Nvidia Wants To Make All Cars Autonomous

Whether you like it or not, autonomous cars are coming - and Nvidia just made it a lot easier for manufacturers to jump on the self-driving bandwagon. The company's Deep Learning Institute (DLI) is offering advanced hands-on courses to aid in the development of autonomous vehicles. Provided it has enough expertise and money, any company can now build one. Ulp.

For the past year, Nvidia's DLI has been running training events and courseware for academic institutions, companies and government agencies. Its latest instructor-led workshops include advanced hands-on training to develop autonomous vehicles using the DRIVE PX 2 platform and DriveWorks software development kit.

The available courses cover hands-on experience using TensorRT to optimise, validate, and deploy a trained neural network for inference in a self-driving car application, image classification and object detection with Nvidia Jetson TX2 or TX2 developer kits and an introduction to DriveWorks with an emphasis on integrating DriveWorks modules into your custom code or applications.

Obviously, the above workshops are chiefly aimed at car manufacturers who are already dabbling in AI and wish to further develop their concepts. The DRIVE PX 2 platform, which is roughly the size of a lunchbox, is capable of performing 24 trillion deep-learning operations per second. This allows it to process up to 2800 images per second using a neural network-based algorithm - resulting in safe, unassisted driving.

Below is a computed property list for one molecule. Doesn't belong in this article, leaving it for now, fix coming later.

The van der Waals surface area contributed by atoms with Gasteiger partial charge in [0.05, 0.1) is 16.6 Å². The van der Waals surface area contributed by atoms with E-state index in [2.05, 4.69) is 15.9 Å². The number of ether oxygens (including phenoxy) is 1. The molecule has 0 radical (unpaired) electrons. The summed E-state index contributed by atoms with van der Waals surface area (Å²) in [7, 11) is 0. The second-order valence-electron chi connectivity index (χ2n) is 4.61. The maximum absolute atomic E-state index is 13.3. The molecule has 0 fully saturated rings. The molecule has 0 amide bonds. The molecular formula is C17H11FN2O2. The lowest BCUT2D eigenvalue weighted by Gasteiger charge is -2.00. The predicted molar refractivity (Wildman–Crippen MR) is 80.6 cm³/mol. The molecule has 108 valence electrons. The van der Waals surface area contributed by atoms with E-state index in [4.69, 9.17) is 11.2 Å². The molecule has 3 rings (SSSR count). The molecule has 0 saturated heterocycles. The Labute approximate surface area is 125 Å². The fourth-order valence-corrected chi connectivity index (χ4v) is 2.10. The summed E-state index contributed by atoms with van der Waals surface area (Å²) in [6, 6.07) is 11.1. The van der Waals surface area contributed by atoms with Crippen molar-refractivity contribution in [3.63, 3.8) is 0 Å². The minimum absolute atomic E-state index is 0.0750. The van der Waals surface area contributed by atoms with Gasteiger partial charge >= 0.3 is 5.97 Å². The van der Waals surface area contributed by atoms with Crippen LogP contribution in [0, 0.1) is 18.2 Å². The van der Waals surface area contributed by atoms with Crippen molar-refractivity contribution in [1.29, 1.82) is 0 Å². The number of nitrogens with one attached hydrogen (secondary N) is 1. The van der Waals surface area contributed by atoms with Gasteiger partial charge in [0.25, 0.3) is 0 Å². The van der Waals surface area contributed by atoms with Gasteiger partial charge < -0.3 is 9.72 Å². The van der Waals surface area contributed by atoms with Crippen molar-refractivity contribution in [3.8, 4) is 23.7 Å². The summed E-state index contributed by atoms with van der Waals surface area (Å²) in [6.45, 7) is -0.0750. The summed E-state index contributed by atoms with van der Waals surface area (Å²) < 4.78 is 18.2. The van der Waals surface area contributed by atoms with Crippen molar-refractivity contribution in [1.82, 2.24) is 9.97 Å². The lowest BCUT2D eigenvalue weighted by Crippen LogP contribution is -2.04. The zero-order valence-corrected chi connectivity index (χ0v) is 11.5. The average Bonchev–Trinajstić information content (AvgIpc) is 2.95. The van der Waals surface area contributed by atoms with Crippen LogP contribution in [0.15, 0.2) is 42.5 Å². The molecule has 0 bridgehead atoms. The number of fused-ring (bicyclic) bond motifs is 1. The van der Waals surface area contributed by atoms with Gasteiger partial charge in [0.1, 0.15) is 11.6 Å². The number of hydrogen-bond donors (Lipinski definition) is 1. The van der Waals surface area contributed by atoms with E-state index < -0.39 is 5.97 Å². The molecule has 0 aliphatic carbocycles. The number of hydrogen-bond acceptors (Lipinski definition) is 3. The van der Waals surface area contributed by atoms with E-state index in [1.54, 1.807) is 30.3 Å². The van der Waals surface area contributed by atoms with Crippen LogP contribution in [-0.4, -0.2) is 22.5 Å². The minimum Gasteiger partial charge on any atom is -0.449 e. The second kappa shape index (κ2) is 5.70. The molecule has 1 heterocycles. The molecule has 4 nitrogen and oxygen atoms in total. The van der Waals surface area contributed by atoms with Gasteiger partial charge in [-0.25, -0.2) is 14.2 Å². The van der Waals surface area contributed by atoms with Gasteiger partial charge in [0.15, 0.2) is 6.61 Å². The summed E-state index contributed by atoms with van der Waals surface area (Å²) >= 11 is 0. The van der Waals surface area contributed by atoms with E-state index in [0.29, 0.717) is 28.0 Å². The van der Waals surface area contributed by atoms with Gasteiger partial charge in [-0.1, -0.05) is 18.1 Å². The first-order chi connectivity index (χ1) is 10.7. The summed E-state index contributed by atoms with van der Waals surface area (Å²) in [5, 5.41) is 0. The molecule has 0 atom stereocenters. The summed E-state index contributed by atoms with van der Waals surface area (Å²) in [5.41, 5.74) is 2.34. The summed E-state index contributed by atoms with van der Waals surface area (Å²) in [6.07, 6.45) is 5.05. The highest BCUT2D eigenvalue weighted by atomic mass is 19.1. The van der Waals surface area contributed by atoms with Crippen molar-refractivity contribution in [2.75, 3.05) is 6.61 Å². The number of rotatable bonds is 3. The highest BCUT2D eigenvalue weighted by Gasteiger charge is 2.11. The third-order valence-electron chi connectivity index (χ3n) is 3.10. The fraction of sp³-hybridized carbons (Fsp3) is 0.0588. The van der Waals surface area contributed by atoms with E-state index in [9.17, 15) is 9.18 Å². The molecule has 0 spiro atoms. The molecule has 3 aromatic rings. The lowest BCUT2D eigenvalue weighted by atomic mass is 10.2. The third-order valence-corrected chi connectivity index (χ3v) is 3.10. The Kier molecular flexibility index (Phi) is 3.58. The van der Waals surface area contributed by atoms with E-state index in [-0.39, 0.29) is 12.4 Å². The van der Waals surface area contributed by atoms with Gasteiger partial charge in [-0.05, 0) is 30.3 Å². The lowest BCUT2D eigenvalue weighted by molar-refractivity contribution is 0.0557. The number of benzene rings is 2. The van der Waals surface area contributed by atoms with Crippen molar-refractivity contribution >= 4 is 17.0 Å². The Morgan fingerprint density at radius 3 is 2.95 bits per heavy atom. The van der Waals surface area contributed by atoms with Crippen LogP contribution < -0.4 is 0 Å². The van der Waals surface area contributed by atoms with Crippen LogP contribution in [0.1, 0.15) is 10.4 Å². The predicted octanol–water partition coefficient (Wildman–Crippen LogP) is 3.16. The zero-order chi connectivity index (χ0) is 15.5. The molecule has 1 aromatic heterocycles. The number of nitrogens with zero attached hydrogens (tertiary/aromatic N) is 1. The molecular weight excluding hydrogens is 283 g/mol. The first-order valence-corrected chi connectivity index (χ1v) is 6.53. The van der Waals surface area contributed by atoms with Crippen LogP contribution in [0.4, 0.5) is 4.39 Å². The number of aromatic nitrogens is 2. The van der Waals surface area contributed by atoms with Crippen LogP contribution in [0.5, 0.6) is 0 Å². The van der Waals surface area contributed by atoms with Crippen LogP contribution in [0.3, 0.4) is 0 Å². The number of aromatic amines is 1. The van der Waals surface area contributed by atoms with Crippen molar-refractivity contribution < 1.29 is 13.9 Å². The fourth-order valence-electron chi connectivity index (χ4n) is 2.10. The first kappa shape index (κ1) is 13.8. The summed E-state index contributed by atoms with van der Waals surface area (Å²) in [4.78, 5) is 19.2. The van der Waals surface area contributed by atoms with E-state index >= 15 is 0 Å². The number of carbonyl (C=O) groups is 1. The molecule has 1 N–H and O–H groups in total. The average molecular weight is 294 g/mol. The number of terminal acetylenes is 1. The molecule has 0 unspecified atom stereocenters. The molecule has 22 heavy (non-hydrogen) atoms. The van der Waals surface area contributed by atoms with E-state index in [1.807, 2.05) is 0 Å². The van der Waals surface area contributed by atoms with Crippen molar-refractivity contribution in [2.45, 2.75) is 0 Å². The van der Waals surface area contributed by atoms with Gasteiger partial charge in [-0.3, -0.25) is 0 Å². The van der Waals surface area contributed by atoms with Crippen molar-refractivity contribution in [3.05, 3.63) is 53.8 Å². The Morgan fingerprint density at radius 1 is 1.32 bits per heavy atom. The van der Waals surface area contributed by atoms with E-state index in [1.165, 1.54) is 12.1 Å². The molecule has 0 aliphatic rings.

There's also an intensive five-day training course available for major auto companies where Nvidia's certified instructors literally teach participants how to build a self-driving car on site. Currently, the DriveWorks courses are not available in Australia. (Not that we have an auto industry to take advantage. Tch.)

Lifehacker attended GTC 2017 as a guest of Nvidia.


Comments

    As part of autonomous vehicles, I'd imagine that protocols are needed for automated vehicle to vehicle communications of speed, direction, braking, near future manoeuvres (e.g. I need to turn left soon), and for the road to talk to the car (e.g. traffic slowing 1km ahead).

    The learning video was nice, but seemed a little light on detail, identifying a very light truckette as a 'truck' with the image of a 15t lorry. The issue for software is, I expect, they would have different vehicle dynamics and stopping distances, if that was part of the AI.

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